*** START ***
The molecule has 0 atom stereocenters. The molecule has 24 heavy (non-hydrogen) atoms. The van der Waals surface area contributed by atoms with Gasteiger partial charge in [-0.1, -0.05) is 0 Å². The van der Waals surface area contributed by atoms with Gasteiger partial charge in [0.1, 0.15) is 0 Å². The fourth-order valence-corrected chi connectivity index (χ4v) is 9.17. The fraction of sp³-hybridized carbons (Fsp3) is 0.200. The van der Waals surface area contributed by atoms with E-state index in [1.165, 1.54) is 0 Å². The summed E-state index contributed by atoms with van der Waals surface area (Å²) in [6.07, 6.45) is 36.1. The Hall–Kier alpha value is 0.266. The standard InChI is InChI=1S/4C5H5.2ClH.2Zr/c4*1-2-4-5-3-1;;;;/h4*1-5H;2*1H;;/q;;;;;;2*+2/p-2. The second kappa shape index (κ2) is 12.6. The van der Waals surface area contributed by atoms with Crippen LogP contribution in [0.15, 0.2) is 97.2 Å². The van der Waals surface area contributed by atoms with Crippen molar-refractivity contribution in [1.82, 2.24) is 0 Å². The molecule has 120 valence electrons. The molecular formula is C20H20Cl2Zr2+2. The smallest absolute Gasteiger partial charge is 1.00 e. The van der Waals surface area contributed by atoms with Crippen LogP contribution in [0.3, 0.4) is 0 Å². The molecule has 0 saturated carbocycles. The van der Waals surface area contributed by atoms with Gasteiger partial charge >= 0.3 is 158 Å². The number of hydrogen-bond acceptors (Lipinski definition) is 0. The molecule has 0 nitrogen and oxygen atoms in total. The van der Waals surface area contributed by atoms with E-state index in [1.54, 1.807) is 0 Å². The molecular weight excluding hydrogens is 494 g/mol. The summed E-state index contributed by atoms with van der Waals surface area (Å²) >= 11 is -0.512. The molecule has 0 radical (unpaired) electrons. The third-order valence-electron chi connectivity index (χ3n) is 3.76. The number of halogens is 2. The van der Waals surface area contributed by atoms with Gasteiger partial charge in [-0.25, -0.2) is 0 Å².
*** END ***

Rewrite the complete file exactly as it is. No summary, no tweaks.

The molecule has 0 atom stereocenters. The molecule has 24 heavy (non-hydrogen) atoms. The van der Waals surface area contributed by atoms with Gasteiger partial charge in [-0.1, -0.05) is 0 Å². The van der Waals surface area contributed by atoms with Gasteiger partial charge in [0.1, 0.15) is 0 Å². The fourth-order valence-corrected chi connectivity index (χ4v) is 9.17. The fraction of sp³-hybridized carbons (Fsp3) is 0.200. The van der Waals surface area contributed by atoms with E-state index in [1.165, 1.54) is 0 Å². The summed E-state index contributed by atoms with van der Waals surface area (Å²) in [6.07, 6.45) is 36.1. The Hall–Kier alpha value is 0.266. The standard InChI is InChI=1S/4C5H5.2ClH.2Zr/c4*1-2-4-5-3-1;;;;/h4*1-5H;2*1H;;/q;;;;;;2*+2/p-2. The second kappa shape index (κ2) is 12.6. The van der Waals surface area contributed by atoms with Crippen LogP contribution in [0.15, 0.2) is 97.2 Å². The van der Waals surface area contributed by atoms with Crippen molar-refractivity contribution in [1.82, 2.24) is 0 Å². The molecule has 120 valence electrons. The molecular formula is C20H20Cl2Zr2+2. The smallest absolute Gasteiger partial charge is 1.00 e. The van der Waals surface area contributed by atoms with Crippen LogP contribution in [0.3, 0.4) is 0 Å². The molecule has 0 saturated carbocycles. The van der Waals surface area contributed by atoms with Gasteiger partial charge >= 0.3 is 158 Å². The number of hydrogen-bond acceptors (Lipinski definition) is 0. The molecule has 0 nitrogen and oxygen atoms in total. The van der Waals surface area contributed by atoms with E-state index in [1.54, 1.807) is 0 Å². The molecular weight excluding hydrogens is 494 g/mol. The summed E-state index contributed by atoms with van der Waals surface area (Å²) >= 11 is -0.512. The molecule has 0 radical (unpaired) electrons. The third-order valence-electron chi connectivity index (χ3n) is 3.76. The number of halogens is 2. The van der Waals surface area contributed by atoms with Gasteiger partial charge in [-0.25, -0.2) is 0 Å².